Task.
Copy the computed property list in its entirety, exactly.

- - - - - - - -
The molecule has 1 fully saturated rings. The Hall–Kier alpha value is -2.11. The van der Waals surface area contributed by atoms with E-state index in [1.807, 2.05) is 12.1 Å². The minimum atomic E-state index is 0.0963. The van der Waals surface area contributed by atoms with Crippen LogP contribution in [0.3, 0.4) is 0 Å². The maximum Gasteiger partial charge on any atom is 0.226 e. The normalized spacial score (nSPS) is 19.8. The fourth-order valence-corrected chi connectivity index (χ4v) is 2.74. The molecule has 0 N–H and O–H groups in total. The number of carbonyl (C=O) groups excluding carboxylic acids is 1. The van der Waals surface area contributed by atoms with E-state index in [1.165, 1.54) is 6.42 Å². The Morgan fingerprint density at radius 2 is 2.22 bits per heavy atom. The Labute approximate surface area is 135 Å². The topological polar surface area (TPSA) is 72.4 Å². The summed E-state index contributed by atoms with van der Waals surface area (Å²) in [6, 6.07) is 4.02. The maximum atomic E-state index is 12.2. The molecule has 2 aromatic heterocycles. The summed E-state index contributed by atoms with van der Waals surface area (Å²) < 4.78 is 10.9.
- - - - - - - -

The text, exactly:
The molecule has 1 fully saturated rings. The Hall–Kier alpha value is -2.11. The van der Waals surface area contributed by atoms with E-state index in [1.807, 2.05) is 12.1 Å². The minimum atomic E-state index is 0.0963. The van der Waals surface area contributed by atoms with Crippen LogP contribution in [0.3, 0.4) is 0 Å². The maximum Gasteiger partial charge on any atom is 0.226 e. The normalized spacial score (nSPS) is 19.8. The fourth-order valence-corrected chi connectivity index (χ4v) is 2.74. The molecule has 0 N–H and O–H groups in total. The number of carbonyl (C=O) groups excluding carboxylic acids is 1. The van der Waals surface area contributed by atoms with E-state index in [1.165, 1.54) is 6.42 Å². The Morgan fingerprint density at radius 2 is 2.22 bits per heavy atom. The Labute approximate surface area is 135 Å². The topological polar surface area (TPSA) is 72.4 Å². The summed E-state index contributed by atoms with van der Waals surface area (Å²) in [6, 6.07) is 4.02. The maximum atomic E-state index is 12.2. The molecule has 2 aromatic heterocycles. The summed E-state index contributed by atoms with van der Waals surface area (Å²) < 4.78 is 10.9.